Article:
Fresh Tomato Chutney (Tamatar Chatni)

Here is a simple but wonderful chutney to serve with a curry dinner or other savory meal. I learned this delightful condiment from a lady from Karachi, Pakistan, who was doing graduate studies in the US. She served it with Lamb and Rice Biryani, Pakistan’s national dish. 

The secret is the freshest, ripest, sweetest tomatoes available at the time, whether locally grown regular ones, good Roma tomatoes or cherry, grape, or “Campari” tomatoes. 

The recipe serves six to eight as a condiment. 

1 pound fresh, ripe tomatoes

1/2 small red onion

1/2 of a medium-sized bunch of cilantro

1/2 teaspoon salt

A generous sprinkle of freshly ground black pepper

A generous sprinkle of cayenne

Juice of 2 medium limes 

For regular or Roma tomatoes, cut out the cores, then cut lengthwise into 1/2-inch wide wedges For smaller tomatoes, halve the lengthwise or slice 1/4-inch thick. Place tomatoes in a bowl. 

Place cut side of peeled, halved red onion on a board. Slice lengthwise into very fine julienne, and add to the tomatoes. Cut leaves off cilantro, chop the very coarsely, and add it to the bowl. Half an hour before serving, add salt, seasonings and lime juice. 

Stir carefully but thoroughly. Let sit ten minutes. Mix again, then taste. Add salt and/or lime juice to taste. Let sit at least a few more minutes. Stir again just before serving.



Split Pea Soup with Ham

My mother frequently made this hearty but economical soup, whenever we had a ham bone left over from a Sunday dinner. I always enjoyed it. 

Pea soup is apparently native to Holland, where it’s called “Snert.” That soup, sold by vendors along the frozen canals to people skating by. is made very thick (“so you can stand a spoon in it”). Celery root (“celeriac”) is preferred over celery. A traditional garnish for pea soup is “rookworst” (ROKE- vourst), a ring-shaped, smoked pork and beef sausage.

If you have a bone left over from a ham dinner, cut the ham off it for later use and simmer the bone in with the peas. Remove it when the soup is nearly done, before adding the meats.

Actually, a very tasty pea soup can be made vegetarian by increasing the vegetables a bit and browning them slightly when frying them before adding them to the simmering soup.

The recipe serves six to eight, but leftovers are great.

1 pound (2 1/4 cups) dry green split peas
8 cups water
A ham bone, if available (cut the meat off it for use later in the recipe)
1 large bay leaf
1 medium-large onion
2 medium-large carrots
A small celeriac or 2 sticks celery
3 cups broth made from the vegetable trimmings and peels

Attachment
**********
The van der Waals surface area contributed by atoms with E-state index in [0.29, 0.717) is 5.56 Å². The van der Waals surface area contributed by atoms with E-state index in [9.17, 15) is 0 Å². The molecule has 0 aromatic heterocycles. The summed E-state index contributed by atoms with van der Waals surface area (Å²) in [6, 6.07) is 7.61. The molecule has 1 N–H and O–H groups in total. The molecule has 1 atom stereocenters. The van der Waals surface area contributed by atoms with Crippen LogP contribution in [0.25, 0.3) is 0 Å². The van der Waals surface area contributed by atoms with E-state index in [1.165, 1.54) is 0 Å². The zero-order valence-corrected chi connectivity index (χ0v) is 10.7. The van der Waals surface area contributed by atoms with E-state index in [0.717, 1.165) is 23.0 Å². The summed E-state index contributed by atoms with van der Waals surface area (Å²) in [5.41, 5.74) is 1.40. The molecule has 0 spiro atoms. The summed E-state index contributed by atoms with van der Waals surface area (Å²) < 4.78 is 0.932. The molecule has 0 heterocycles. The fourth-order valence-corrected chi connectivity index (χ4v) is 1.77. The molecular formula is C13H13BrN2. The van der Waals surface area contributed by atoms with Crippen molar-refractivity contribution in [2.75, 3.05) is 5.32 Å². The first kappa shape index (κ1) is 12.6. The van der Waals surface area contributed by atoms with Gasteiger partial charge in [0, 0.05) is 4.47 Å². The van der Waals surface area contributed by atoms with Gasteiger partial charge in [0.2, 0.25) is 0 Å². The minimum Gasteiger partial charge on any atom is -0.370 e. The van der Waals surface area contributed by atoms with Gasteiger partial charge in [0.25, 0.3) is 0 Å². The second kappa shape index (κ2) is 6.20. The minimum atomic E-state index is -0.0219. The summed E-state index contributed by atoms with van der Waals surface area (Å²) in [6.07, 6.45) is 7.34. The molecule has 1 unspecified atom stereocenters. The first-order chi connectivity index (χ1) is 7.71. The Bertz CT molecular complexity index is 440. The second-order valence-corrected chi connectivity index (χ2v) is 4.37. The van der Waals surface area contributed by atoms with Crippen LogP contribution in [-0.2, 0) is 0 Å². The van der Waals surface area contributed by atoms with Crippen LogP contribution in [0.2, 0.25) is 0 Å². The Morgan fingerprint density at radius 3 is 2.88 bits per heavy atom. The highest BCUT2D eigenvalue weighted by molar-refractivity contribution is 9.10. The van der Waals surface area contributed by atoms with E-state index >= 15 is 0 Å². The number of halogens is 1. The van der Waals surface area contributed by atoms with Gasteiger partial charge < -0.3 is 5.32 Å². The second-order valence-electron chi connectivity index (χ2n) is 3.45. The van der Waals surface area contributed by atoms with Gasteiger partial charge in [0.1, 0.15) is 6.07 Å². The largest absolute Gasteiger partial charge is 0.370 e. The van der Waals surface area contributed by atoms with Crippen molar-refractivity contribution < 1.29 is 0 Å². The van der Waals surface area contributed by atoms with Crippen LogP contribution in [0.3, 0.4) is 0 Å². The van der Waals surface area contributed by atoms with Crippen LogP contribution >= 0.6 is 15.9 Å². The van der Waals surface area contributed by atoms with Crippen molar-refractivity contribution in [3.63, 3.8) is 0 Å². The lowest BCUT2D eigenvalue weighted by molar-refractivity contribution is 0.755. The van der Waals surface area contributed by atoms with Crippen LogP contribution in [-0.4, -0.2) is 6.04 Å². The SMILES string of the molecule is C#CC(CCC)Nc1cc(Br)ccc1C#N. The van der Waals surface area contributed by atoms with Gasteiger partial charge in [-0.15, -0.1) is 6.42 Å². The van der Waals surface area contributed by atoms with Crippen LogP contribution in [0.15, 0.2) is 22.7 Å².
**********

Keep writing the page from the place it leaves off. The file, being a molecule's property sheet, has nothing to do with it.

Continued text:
2 tablespoons olive or vegetable oil
2 teaspoons salt, plus to taste
1/2 teaspoon dry savory or oregano
1/2 teaspoon black pepper, plus a little at the end
1/2 pound leftover ham or use smoked sausage

Rinse peas. Place in pot with water. Bring to a boil. Skim off foam. Add bay leaf. Simmer, stirring frequently and scraping bottom of pot, until peas start to break down.

Meanwhile peel onion, carrots and celeriac, if used. Make broth with peels, leaves of celery, if used, plus 3 cups water, simmering 20 minutes.

Coarsely dice the peeled or trimmed vegetables. Fry them with the oil until softened. Add to simmering peas.

Strain broth into soup. Add salt, dry herbs and pepper.

Simmer until peas disintegrate and vegetables are very tender. Add water, as needed, to make the consistency of heavy cream. Remove ham bone, if used.

Cut ham into 1/4-dice, or slice sausage into 1/4-inch discs. Add to soup. Simmer 10 minutes. Taste and add salt if needed. Stir in a generous sprinkling of ground black pepper. 



Iced “French” Cucumber Soup, a Summer Treat 

Here’s a refreshing and hearty cold soup, a little suggestive of Crème Vichyssoise, that I learned over fifty years ago. My wife, Christina, had learned the recipe from a family for whom she babysat as a student. It’s an unusual dish in that the cucumbers are cooked, then pureed then chilled. 

While there are cold uncooked cucumber soups in France, they’re more like gazpacho or the Middle Eastern cucumber and yogurt soup. So I don’t know if this is actually an old-fashioned soup from France, or an American concoction. Vichyssoise, after all, was invented in New York, although by a French-born chef. I have not encountered this type of cucumber soup in France or in my culinary reading. 

The original recipe used chicken broth, and it’s delicious. But the soup it can also be made successfully substituting vegetable bouillon cubes.

The recipe makes 6-7 cups, to serve six. Make ahead and refrigerate, Serve cold.

4 cups unseasoned chicken broth or 8 cups water plus 3 large vegetarian bouillon cubes

1 1/2 large (European style) cucumbers, unpeeled, cut in chunks

1 large onion, peeled and chunked

1 large stick celery, rinsed and chunked

1 medium-large russet potato, peeled and chunked

1 medium clove garlic

2 bay leaves

1/4 teaspoon black pepper

1/8 teaspoon nutmeg

1/8 teaspoon dry thyme

Pinch of cayenne

3/4 cup milk

1/2 cup cream

Salt to taste

Minced parsley for garnish 

Bring broth or bouillon, vegetables, herbs and spices, but not milk, cream, salt or minced parsley to a boil. Reduce heat and simmer, covered, 1/2 hour. Remove bay leaves.